For years now, there has been a growing gap between the technical capacity of the public sector and that of the private sector. Like the CIA, the NSA has a recruitment problem. The agency lies on the wrong side of a generational divide on privacy; it also has no hope of matching the stratospheric salaries that firms such as Facebook offer even their interns. The security clearance system has made matters worse, putting candidates through the wringer over marijuana use and illegal music downloads. Some NSA hiring practices have improved, but no one expects that the agency will be able to outcompete technology firms for top talent anytime soon.
Over the long run, then, Washington won’t win a digital competition with Silicon Valley. And now that the government needs the private sector more than the private sector needs it, the most important task is to rebuild trust between the two. True, the NSA could look for ways to get around technology companies’ defenses, but any botched attempts would carry a high political cost. Instead, the agency needs to keep serving warrants through the front door, abide by established legal procedures, and work to persuade the public of its respect for privacy. As companies such as Facebook and Google become more deeply integrated into global communications infrastructure—both are reportedly looking into providing Internet services to the developing world—they could become partners with the government in open-source data collection. That joint effort, if FISA-compliant and properly explained to the public, would be a gold mine for low-cost intelligence collection. But the intelligence community needs to make a savvier, more respectful pitch to the private sector, one that recognizes the digital balance of power. The goal should be to turn privacy and security into a positive-sum game: to guarantee more of both.
What role does that leave for the NSA? Its top priorities should be code-making, code-breaking, and cyberwarfare. Washington will still need the capacity to penetrate secure state networks and prevent its enemies, state and nonstate, from doing the same. Although the NSA has demonstrated abilities in this sphere, it needs to focus on keeping pace with talented Chinese, North Korean, Russian, and nonstate hackers.
The rising power of Internet companies has paralleled another force upending the world of intelligence: the exponential growth of open-source information. During the Cold War, nothing could match the value of a well-placed mole or a thoroughly bugged bedroom. Today, the so-called dip party, where spies would eavesdrop over cocktails, has gone the way of the dodo. That’s in large part because much of the information policymakers seek is no longer secret. Although complicated tradecraft remains useful in some contexts—advanced cyberattacks rely on intimate knowledge of human beings, their habits, and their software use—the CIA doesn’t need an agent in the Russian Ministry of Agriculture in order to follow developments in Ukraine. Social media, in fact, has provided some of the best reports from the ground, allowing bystanders to upload photographs and videos as events unfold in real time. Intelligence agencies need to take advantage of the technological revolution that allowed a Tunisian fruit vendor to spark the Arab Spring, that ISIS exploits by posting barbaric videos designed to attract thousands of followers, and that the State Department has begun to embrace on Twitter.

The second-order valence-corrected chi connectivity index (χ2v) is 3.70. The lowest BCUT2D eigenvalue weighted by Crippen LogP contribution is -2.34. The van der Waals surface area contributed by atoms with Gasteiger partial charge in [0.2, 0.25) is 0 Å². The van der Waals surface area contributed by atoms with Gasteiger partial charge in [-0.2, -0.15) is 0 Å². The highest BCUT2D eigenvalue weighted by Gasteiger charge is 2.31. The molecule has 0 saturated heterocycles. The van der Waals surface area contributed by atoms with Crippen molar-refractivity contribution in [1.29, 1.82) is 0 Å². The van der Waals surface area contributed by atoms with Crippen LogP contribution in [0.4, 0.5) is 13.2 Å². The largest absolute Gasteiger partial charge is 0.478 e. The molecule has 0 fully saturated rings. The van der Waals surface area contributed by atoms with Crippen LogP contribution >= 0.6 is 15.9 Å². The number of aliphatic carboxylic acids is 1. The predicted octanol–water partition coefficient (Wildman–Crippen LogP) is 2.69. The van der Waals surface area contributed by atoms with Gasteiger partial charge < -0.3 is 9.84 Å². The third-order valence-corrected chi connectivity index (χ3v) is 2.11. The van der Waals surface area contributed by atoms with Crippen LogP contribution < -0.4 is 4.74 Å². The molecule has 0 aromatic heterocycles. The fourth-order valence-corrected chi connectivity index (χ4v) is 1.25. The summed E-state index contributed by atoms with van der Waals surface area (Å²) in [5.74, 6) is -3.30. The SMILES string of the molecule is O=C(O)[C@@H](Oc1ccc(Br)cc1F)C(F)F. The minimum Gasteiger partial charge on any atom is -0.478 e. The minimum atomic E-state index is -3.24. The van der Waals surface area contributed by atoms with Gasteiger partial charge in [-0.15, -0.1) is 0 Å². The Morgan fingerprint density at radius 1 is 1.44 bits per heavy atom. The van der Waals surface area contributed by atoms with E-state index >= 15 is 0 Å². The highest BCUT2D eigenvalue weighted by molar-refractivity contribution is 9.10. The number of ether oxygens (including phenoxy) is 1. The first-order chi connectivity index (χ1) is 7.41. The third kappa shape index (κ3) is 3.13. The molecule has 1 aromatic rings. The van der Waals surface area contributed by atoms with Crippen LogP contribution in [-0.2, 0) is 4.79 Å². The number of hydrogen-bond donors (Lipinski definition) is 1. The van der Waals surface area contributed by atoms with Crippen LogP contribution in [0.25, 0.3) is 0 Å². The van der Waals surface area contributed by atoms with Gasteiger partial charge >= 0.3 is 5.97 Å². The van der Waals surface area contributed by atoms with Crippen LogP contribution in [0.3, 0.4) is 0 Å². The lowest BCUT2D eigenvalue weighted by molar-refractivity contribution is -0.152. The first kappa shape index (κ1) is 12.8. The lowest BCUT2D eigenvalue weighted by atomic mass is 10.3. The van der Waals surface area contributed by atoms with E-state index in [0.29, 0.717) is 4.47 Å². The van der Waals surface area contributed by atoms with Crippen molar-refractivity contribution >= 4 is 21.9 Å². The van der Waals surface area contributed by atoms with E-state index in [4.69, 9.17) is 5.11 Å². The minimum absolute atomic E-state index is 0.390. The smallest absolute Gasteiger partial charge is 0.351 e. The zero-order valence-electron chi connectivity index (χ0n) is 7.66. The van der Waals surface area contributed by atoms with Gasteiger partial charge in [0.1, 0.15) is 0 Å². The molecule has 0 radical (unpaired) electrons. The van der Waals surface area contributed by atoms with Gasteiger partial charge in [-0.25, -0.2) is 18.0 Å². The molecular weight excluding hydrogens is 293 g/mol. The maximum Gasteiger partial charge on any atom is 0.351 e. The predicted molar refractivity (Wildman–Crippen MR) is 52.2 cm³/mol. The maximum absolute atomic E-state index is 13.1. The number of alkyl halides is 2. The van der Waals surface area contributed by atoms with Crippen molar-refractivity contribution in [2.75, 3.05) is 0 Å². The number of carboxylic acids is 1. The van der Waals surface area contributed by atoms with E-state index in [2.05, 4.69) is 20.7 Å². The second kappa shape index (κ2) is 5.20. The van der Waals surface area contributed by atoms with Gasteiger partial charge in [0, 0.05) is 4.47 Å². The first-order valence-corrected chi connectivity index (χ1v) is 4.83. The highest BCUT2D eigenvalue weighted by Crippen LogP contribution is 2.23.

Now that every smartphone user is a potential collector of intelligence, the key is to skillfully sort the data. Although no structural obstacle prevents the U.S. intelligence community from doing this work well, there remains a strong bias, bordering on elitism, against using freely available information. Too often, the preference is to tap terrorists’ phones and send spy satellites in search of hidden training camps, not to read the tweets of a 19-year-old jihadist. But in an era of online radicalization, indoctrination often happens in plain sight.
As the intelligence community moves away from traditional espionage and toward open-source analysis, one of the most important, enduring questions in the spy business will take center stage: how to protect analysis from being biased by policy preferences. Intelligence reform in 2004 was prompted in large part by just how badly the intelligence process went wrong in the lead-up to the U.S. invasion of Iraq in 2003 and before the 9/11 attacks in 2001. Policymakers rightly wanted—and still want—to ensure that the nation never faces anything like those failures again.
The reforms that Congress enacted in 2004 were the right ones for their moment. But now the terrain has shifted. When one expands the intelligence base to include the vast reams of raw information widely available to anyone through open sources, there are infinite ways for individual pieces of data to bias policymakers before analysts can present the bigger picture. Of course, there have always been ways for bias to creep into the briefing process: through analysis that has been crafted with an eye toward specific policy prescriptions, for example, or through insistent briefings on a single topic that the president hasn’t solicited. Open-source information will make the problem worse, but no reorganization or policy change will make it go away. People bring prejudices to everything they do; in the end, intelligence is only as good as the people who analyze it.
That basic fact won’t change anytime soon, but much else will. To borrow from William Gibson, the novelist who gave cyberspace its name: “The future is already here—it’s just not very evenly distributed.” The trends shaping the intelligence community are detectable: in budgets, in organizational charts, and in war zones. Policymakers have been slow to notice, as their attention jumps from one crisis to the next. But if Washington wants to get ahead of the curve and anticipate future flare-ups, that needs to change. As in the past, people are not the problem; the country’s analysts and officers continue to serve with courage and distinction. The challenge lies instead with a system that is less adaptable than the enemies it confronts, hobbled as it is by conventional thinking.
Can Washington Still Walk and Talk Differently?